TAILS will be a-wagging in Tamworth on the weekend, when the dog agility grand prix will be held.
More than 250 dogs will take part in the national event, organised by the Agility Dog Association of Australia at the Australian Equine and Livestock Events Centre.
"Most people find it addictive and the dogs love it too," competition manager Michelle Kenny said.
"It's a team sport, it's the handler AND the dog that make a good team.
"You need both to succeed, but anyone can do it. It takes some dedication and regular training.
"To compete at an elite level, it is a lot of hard work."
The grand prix will be held over four days from today at the Australian.
The association was formed in 1994 to promote "international standard agility to all dog owners and to encourage the public to involve their pets more in 'fun' activities".
"This is our 10th year holding the National Grand Prix in Tamworth," Michelle says.
"We have events in agility and jumping, as well as games such as snooker, gamblers and steeplechase.
"There is also a 24 weavepole challenge on Monday morning."
Over four days there will be more than 3500 individual runs.
"This year our international judge, from Russia, is Anton Kudrin," Michelle says.
"Most recently Anton was the chief judge at the World Agility Championships in the Netherlands in April."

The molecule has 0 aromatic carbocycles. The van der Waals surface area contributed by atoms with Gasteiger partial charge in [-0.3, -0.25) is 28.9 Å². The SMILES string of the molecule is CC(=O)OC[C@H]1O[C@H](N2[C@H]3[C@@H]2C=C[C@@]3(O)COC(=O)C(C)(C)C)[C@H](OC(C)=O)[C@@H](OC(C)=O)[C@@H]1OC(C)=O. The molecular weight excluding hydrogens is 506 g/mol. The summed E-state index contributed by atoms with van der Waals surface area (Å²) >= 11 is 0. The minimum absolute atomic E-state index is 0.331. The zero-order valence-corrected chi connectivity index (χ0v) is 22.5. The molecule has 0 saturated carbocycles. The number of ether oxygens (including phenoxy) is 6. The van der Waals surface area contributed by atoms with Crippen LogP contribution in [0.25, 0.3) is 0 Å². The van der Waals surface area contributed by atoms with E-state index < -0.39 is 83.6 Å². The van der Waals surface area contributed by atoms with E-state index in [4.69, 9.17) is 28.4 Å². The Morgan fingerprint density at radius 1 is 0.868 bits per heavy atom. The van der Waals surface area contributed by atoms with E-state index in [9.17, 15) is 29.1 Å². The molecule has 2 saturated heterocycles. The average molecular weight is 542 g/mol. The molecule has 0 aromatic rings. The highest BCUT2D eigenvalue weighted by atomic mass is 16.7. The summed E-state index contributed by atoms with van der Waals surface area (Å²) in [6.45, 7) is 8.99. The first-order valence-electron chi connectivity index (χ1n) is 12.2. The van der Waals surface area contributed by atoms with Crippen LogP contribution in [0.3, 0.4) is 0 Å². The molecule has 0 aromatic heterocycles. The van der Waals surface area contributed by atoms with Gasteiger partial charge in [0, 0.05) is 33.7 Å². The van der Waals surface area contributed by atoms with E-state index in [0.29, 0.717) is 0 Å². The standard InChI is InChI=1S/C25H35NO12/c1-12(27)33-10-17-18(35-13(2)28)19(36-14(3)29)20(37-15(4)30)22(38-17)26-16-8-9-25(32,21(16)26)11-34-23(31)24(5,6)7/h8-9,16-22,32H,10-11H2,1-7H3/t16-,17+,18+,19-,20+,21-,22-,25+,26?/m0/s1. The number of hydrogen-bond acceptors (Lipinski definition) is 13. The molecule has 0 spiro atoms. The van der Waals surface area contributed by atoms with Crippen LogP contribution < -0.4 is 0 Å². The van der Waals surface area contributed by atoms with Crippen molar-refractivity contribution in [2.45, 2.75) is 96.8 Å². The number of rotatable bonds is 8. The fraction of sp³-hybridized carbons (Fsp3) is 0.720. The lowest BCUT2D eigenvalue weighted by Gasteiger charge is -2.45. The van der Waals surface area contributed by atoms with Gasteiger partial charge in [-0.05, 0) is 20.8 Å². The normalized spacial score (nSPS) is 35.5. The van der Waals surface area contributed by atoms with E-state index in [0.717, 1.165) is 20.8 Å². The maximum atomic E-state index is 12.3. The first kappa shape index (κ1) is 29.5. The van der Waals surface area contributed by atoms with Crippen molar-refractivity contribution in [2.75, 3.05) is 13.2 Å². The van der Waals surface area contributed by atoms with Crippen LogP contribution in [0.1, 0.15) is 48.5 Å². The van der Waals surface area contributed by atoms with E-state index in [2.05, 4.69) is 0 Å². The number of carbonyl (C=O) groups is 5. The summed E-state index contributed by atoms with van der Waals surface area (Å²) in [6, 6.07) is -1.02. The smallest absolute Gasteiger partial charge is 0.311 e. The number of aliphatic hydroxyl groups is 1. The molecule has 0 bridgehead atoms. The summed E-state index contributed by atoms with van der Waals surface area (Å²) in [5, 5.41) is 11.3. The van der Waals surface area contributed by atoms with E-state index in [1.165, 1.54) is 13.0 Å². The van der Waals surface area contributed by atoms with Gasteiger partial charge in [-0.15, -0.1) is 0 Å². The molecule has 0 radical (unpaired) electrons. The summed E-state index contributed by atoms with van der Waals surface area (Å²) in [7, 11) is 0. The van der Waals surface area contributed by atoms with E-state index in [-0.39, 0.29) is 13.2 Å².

The next World Agility Championships will be held in Belgium next May.
There are handlers looking to qualify this weekend.
Dog agility is a sport for everyone, irrespective of age or ability; as long as they want to enjoy time with their four-legged best friend.
Dogs are trained to overcome a number of obstacles, such as the hurdle, long jump and "A" frame.
One of the games involves weave poles, usually set apart at 550 to 600 millimetres, where the dogs slalom between the poles.
There are awards for beginner Australian agility dog, team dog master, steeplechase dog and regular snooker dog.
Awards are also given for trainers, including the junior handler award, gold handler award and, for association members, certificates of appreciation.
"The association was formed by agility competitors, is run by agility competitors and is judged by agility competitors," Michelle says.
When competing overseas, due to Australian quarantine regulations members do not take their own dogs.
"We borrow dogs from Europe or the Americas," Michelle says.
The local club is Dog Sports New England. More information at adaa.com.au